By Julie Hayes
Most women are well-acquainted with the pain that comes along with following the latest trends in high heels. A day’s worth of walking in pumps or wedges can leave feet covered in blisters and sores. New York University students Katie Shea, 25, and Susan Levitt, 25, loved wearing their strappy heels to work and social events, but it grew difficult for them to tolerate the wear and tear to their feet. The women, then seniors in college, worked together to come up with a creative solution to their love/hate relationship with heels. In doing so, CitySlips was born.
Influenced by existing portable and disposable shoes that women use to replace their heels, Shea and Levitt took their innovation a step further. CitySlips ballet flats not only have elastic backing and a structure that makes them easy to fold and store in purses, they also come with a small pouch that unzips into a full-sized tote, a convenient place to store heels.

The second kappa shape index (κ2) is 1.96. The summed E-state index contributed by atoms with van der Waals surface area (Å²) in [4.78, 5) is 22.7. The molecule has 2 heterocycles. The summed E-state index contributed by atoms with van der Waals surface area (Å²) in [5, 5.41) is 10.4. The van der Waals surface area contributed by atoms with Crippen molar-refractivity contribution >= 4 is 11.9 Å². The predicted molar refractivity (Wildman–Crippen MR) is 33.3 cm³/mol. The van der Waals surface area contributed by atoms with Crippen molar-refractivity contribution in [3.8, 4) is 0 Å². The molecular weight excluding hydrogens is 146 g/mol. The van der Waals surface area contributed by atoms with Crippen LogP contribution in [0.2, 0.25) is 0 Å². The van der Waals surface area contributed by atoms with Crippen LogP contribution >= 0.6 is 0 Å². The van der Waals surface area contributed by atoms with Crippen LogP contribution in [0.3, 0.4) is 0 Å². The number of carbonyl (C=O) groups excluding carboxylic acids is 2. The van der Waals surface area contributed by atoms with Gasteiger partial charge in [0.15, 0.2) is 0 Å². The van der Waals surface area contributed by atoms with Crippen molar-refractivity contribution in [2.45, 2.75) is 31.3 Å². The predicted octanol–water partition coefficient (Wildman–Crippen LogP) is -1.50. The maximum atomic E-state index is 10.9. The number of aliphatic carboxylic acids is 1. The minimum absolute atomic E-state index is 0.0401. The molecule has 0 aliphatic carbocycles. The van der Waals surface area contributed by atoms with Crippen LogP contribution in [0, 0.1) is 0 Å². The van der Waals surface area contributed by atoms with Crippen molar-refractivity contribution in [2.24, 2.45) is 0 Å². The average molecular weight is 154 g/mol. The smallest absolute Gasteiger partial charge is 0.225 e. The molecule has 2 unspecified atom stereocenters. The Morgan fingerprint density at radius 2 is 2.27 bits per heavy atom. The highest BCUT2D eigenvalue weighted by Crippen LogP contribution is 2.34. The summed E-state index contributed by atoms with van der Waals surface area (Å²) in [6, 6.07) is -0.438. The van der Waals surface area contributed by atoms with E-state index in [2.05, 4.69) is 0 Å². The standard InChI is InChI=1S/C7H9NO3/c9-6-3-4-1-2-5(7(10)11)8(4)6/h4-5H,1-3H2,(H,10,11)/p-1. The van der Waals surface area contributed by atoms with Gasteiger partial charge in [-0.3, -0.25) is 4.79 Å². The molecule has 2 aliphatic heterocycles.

To launch their innovation, Shea and Levitt utilized their network from the business school at NYU, and brainstormed their ideas with mentors and professionals. According to Levitt, being able to talk openly about their concept made all the difference in turning their idea from a smart solution to a marketable product.
“A lot of people are nervous that if they discuss their idea too openly, they are at risk for having it stolen, but putting the idea out there opens the door for discussion and brainstorming, which makes the overall product better,” said Levitt. “We feel our young age actually worked in our favor, since we had a great network to work with at NYU.”
Since their introduction in 2009, CitySlips have been successful with women around the country. They are currently sold at a variety of stores and boutiques, both in brick and mortar stores and online. Their market continues to expand day by day.
“We were students and young professionals when we started, and we weren’t sure how widespread CitySlips would be. It was exciting to figure out our demographic was bigger than we anticipated,” said Levitt. “We realized we could make this a career.”
When it comes to advice for fellow young entrepreneurs, Shea and Levitt emphasize the need to be unafraid of putting ideas out in the open. “If you have an idea, just do it,” said Levitt. “A lot of people take a lot of time and money when they’re thinking about launching an idea, but it’s about getting out there and doing it.”
“Rely on your network,” Shea added. “Believe in your idea and be confident in it.”